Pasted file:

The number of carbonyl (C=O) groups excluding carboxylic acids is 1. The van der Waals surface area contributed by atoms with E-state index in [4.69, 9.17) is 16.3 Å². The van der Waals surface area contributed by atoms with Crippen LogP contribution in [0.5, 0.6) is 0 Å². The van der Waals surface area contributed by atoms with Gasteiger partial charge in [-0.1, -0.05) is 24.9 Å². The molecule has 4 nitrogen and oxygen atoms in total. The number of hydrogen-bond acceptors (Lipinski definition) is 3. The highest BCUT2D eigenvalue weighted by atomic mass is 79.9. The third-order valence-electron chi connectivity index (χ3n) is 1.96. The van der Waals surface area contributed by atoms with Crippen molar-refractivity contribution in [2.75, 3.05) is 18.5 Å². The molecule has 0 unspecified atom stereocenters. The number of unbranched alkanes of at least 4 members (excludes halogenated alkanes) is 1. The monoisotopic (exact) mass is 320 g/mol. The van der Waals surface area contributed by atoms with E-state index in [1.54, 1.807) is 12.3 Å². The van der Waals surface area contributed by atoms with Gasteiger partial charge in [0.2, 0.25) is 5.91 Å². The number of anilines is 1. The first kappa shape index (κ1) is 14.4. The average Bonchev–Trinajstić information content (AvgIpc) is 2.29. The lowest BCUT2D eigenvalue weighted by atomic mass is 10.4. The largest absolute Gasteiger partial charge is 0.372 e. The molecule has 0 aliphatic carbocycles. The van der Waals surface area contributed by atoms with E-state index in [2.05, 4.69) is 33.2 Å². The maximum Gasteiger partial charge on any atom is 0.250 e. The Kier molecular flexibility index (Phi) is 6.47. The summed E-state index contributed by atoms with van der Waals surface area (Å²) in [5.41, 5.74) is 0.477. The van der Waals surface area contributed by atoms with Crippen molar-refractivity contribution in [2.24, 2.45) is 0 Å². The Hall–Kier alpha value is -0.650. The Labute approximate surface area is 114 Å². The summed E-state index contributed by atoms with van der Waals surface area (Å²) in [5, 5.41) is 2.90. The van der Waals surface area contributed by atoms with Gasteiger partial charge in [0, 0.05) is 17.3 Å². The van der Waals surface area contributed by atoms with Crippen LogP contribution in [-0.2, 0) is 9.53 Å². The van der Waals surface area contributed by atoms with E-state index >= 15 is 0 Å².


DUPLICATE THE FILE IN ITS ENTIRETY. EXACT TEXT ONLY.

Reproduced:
The number of carbonyl (C=O) groups excluding carboxylic acids is 1. The van der Waals surface area contributed by atoms with E-state index in [4.69, 9.17) is 16.3 Å². The van der Waals surface area contributed by atoms with Crippen LogP contribution in [0.5, 0.6) is 0 Å². The van der Waals surface area contributed by atoms with Gasteiger partial charge in [-0.1, -0.05) is 24.9 Å². The molecule has 4 nitrogen and oxygen atoms in total. The number of hydrogen-bond acceptors (Lipinski definition) is 3. The highest BCUT2D eigenvalue weighted by atomic mass is 79.9. The third-order valence-electron chi connectivity index (χ3n) is 1.96. The van der Waals surface area contributed by atoms with Crippen molar-refractivity contribution in [2.75, 3.05) is 18.5 Å². The molecule has 0 unspecified atom stereocenters. The number of unbranched alkanes of at least 4 members (excludes halogenated alkanes) is 1. The monoisotopic (exact) mass is 320 g/mol. The van der Waals surface area contributed by atoms with E-state index in [1.54, 1.807) is 12.3 Å². The van der Waals surface area contributed by atoms with Gasteiger partial charge in [0.2, 0.25) is 5.91 Å². The number of anilines is 1. The first kappa shape index (κ1) is 14.4. The average Bonchev–Trinajstić information content (AvgIpc) is 2.29. The lowest BCUT2D eigenvalue weighted by atomic mass is 10.4. The largest absolute Gasteiger partial charge is 0.372 e. The molecule has 0 aliphatic carbocycles. The van der Waals surface area contributed by atoms with E-state index in [2.05, 4.69) is 33.2 Å². The maximum Gasteiger partial charge on any atom is 0.250 e. The Kier molecular flexibility index (Phi) is 6.47. The summed E-state index contributed by atoms with van der Waals surface area (Å²) in [5.41, 5.74) is 0.477. The van der Waals surface area contributed by atoms with Crippen molar-refractivity contribution in [2.24, 2.45) is 0 Å². The Hall–Kier alpha value is -0.650. The Labute approximate surface area is 114 Å². The summed E-state index contributed by atoms with van der Waals surface area (Å²) in [5, 5.41) is 2.90. The van der Waals surface area contributed by atoms with Gasteiger partial charge in [0, 0.05) is 17.3 Å². The van der Waals surface area contributed by atoms with Crippen LogP contribution in [-0.2, 0) is 9.53 Å². The van der Waals surface area contributed by atoms with E-state index >= 15 is 0 Å².